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Comments on HTTP Protocol for Managing RDF Graphs

From: David Booth <david@dbooth.org>
Date: Fri, 15 Oct 2010 14:57:09 -0400
To: "Ogbuji, Chimezie" <OGBUJIC@ccf.org>
Cc: public-sparql-dev@w3.org
Message-ID: <1287169029.16749.34900.camel@dbooth-laptop>
Hi Chimezie,

I just looked through
Thanks for your work on this.  Some suggestions:

1. Section 4.1 says that the request URI "is meant to identify RDF
triples", and it says that it identifies "the RDF knowledge that is
represented by an RDF document".  I think both of these
characterizations are problematic because they are both immutable,
whereas the point of this protocol is to specify how HTTP can be used to
modify graphs.  In other words, the URI needs to identify the
*container* -- not the (current) contents of that container.  The
contents of the container may be a particular set of triples, but a set
is an abstract concept that can never be changed, just as the number 42
can never be changed.  But if the URI identifies the *container*, then
we *can* change the content to hold a different set of triples, which
the URI still identifies the same container.

2. Section 8 quotes the AWWW definition of "information resource".  I
think this definition is well known to be flawed, and hence should not
be perpetuated or used as the basis of any sort of logical argument.

3. Actually, I think the whole httpRange-14 issue and the question of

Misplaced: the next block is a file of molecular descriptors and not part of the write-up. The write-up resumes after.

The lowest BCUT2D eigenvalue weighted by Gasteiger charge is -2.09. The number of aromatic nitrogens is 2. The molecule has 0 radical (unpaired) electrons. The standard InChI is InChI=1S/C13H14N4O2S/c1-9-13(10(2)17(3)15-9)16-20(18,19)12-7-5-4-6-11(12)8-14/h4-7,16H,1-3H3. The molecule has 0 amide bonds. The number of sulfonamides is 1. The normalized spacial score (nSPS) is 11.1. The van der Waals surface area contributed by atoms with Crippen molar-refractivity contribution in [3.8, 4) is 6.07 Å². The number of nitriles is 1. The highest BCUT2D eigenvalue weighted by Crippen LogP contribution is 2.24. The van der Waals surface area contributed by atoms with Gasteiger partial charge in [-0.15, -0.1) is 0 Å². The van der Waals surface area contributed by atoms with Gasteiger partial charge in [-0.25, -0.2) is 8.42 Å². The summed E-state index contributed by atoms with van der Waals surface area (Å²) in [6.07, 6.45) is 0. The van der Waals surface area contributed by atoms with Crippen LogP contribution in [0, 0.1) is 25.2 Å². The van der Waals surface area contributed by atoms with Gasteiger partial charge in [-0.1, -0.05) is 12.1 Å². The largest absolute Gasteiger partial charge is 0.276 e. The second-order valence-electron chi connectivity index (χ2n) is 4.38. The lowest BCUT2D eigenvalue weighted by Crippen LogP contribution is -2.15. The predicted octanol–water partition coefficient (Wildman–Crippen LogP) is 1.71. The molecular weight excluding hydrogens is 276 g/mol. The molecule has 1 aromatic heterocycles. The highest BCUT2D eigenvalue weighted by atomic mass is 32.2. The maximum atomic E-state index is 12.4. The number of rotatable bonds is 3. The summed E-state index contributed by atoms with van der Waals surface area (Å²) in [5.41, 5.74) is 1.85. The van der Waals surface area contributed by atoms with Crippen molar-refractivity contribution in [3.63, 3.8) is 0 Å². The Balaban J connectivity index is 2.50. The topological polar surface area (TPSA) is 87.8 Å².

what the URI "identifies" is a distraction from the main goals of this
document and can be omitted entirely if the document instead focuses on
what is supposed to happen for each HTTP operation, much like the way
RFC 2616 focuses on what is supposed to happen rather than delving into
theoretical points about what a URI identifies.  In other words, I
suggest framing this document more narrowly as a protocol spec rather
than as an architectural analysis:

 - GET on the URI of an RDF Graph Store with no "?graph=..." query
parameter returns the default graph;

 - GET using the "?graph=..." query parameter returns the specified

 - PUT replaces the graph; etc.

I think this will significantly simplify the document and make it more
accessible and convincing to a wider audience.

4. Typos:

s/The response to such a SHOULD/The response to such a request SHOULD/

s/SHOULD be be understood/SHOULD be understood/


David Booth, Ph.D.
Cleveland Clinic (contractor)

Opinions expressed herein are those of the author and do not necessarily
reflect those of Cleveland Clinic.
Received on Friday, 15 October 2010 18:57:37 UTC

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